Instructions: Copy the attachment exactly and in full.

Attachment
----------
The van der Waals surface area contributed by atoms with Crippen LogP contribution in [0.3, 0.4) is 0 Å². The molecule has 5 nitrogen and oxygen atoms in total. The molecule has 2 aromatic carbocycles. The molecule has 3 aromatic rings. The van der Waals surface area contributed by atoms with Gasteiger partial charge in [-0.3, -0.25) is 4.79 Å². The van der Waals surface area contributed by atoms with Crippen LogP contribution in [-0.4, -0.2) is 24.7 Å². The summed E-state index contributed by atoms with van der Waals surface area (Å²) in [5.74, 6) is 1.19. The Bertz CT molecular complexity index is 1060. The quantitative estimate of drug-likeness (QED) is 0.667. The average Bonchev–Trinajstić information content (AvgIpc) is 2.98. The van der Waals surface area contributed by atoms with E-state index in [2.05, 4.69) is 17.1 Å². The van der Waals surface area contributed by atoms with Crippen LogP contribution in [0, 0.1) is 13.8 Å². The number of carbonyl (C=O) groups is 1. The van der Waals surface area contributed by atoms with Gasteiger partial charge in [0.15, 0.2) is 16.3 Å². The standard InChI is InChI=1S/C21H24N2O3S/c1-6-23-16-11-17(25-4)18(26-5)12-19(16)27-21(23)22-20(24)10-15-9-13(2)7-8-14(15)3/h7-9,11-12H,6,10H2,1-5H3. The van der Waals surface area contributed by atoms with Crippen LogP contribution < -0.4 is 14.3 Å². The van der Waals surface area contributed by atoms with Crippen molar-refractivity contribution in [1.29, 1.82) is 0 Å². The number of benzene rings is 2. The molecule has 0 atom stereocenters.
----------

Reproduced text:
The van der Waals surface area contributed by atoms with Crippen LogP contribution in [0.3, 0.4) is 0 Å². The molecule has 5 nitrogen and oxygen atoms in total. The molecule has 2 aromatic carbocycles. The molecule has 3 aromatic rings. The van der Waals surface area contributed by atoms with Gasteiger partial charge in [-0.3, -0.25) is 4.79 Å². The van der Waals surface area contributed by atoms with Crippen LogP contribution in [-0.4, -0.2) is 24.7 Å². The summed E-state index contributed by atoms with van der Waals surface area (Å²) in [5.74, 6) is 1.19. The Bertz CT molecular complexity index is 1060. The quantitative estimate of drug-likeness (QED) is 0.667. The average Bonchev–Trinajstić information content (AvgIpc) is 2.98. The van der Waals surface area contributed by atoms with E-state index in [2.05, 4.69) is 17.1 Å². The van der Waals surface area contributed by atoms with Crippen LogP contribution in [0, 0.1) is 13.8 Å². The number of carbonyl (C=O) groups is 1. The van der Waals surface area contributed by atoms with Gasteiger partial charge in [0.15, 0.2) is 16.3 Å². The standard InChI is InChI=1S/C21H24N2O3S/c1-6-23-16-11-17(25-4)18(26-5)12-19(16)27-21(23)22-20(24)10-15-9-13(2)7-8-14(15)3/h7-9,11-12H,6,10H2,1-5H3. The van der Waals surface area contributed by atoms with Crippen LogP contribution < -0.4 is 14.3 Å². The van der Waals surface area contributed by atoms with Crippen molar-refractivity contribution in [1.29, 1.82) is 0 Å². The number of benzene rings is 2. The molecule has 0 atom stereocenters.